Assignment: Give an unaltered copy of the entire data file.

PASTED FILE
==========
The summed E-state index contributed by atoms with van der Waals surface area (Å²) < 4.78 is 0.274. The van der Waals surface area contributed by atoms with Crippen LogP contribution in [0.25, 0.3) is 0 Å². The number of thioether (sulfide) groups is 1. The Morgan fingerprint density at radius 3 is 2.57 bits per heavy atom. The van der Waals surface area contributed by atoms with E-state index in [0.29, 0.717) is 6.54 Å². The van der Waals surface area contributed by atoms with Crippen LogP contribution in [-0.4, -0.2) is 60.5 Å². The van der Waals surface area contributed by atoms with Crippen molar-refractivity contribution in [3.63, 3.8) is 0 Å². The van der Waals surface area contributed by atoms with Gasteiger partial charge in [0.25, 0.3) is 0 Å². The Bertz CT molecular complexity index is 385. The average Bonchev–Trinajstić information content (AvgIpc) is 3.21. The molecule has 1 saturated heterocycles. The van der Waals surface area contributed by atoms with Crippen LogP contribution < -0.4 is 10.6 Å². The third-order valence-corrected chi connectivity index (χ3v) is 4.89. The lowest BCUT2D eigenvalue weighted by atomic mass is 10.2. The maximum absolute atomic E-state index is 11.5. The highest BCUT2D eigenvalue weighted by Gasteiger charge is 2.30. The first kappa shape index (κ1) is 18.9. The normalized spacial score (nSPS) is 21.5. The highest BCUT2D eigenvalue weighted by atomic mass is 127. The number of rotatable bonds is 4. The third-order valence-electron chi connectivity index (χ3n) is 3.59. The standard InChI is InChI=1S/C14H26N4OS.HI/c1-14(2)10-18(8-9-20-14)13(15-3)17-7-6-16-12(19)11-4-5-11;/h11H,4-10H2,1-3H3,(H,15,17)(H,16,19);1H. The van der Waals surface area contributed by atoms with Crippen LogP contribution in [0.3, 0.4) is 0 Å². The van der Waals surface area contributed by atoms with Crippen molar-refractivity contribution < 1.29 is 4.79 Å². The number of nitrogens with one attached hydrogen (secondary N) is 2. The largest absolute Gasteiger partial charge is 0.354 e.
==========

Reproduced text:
The summed E-state index contributed by atoms with van der Waals surface area (Å²) < 4.78 is 0.274. The van der Waals surface area contributed by atoms with Crippen LogP contribution in [0.25, 0.3) is 0 Å². The number of thioether (sulfide) groups is 1. The Morgan fingerprint density at radius 3 is 2.57 bits per heavy atom. The van der Waals surface area contributed by atoms with E-state index in [0.29, 0.717) is 6.54 Å². The van der Waals surface area contributed by atoms with Crippen LogP contribution in [-0.4, -0.2) is 60.5 Å². The van der Waals surface area contributed by atoms with Crippen molar-refractivity contribution in [3.63, 3.8) is 0 Å². The van der Waals surface area contributed by atoms with Gasteiger partial charge in [0.25, 0.3) is 0 Å². The Bertz CT molecular complexity index is 385. The average Bonchev–Trinajstić information content (AvgIpc) is 3.21. The molecule has 1 saturated heterocycles. The van der Waals surface area contributed by atoms with Crippen LogP contribution < -0.4 is 10.6 Å². The third-order valence-corrected chi connectivity index (χ3v) is 4.89. The lowest BCUT2D eigenvalue weighted by atomic mass is 10.2. The maximum absolute atomic E-state index is 11.5. The highest BCUT2D eigenvalue weighted by Gasteiger charge is 2.30. The first kappa shape index (κ1) is 18.9. The normalized spacial score (nSPS) is 21.5. The highest BCUT2D eigenvalue weighted by atomic mass is 127. The number of rotatable bonds is 4. The third-order valence-electron chi connectivity index (χ3n) is 3.59. The standard InChI is InChI=1S/C14H26N4OS.HI/c1-14(2)10-18(8-9-20-14)13(15-3)17-7-6-16-12(19)11-4-5-11;/h11H,4-10H2,1-3H3,(H,15,17)(H,16,19);1H. The van der Waals surface area contributed by atoms with Crippen LogP contribution in [0.3, 0.4) is 0 Å². The van der Waals surface area contributed by atoms with Crippen molar-refractivity contribution < 1.29 is 4.79 Å². The number of nitrogens with one attached hydrogen (secondary N) is 2. The largest absolute Gasteiger partial charge is 0.354 e.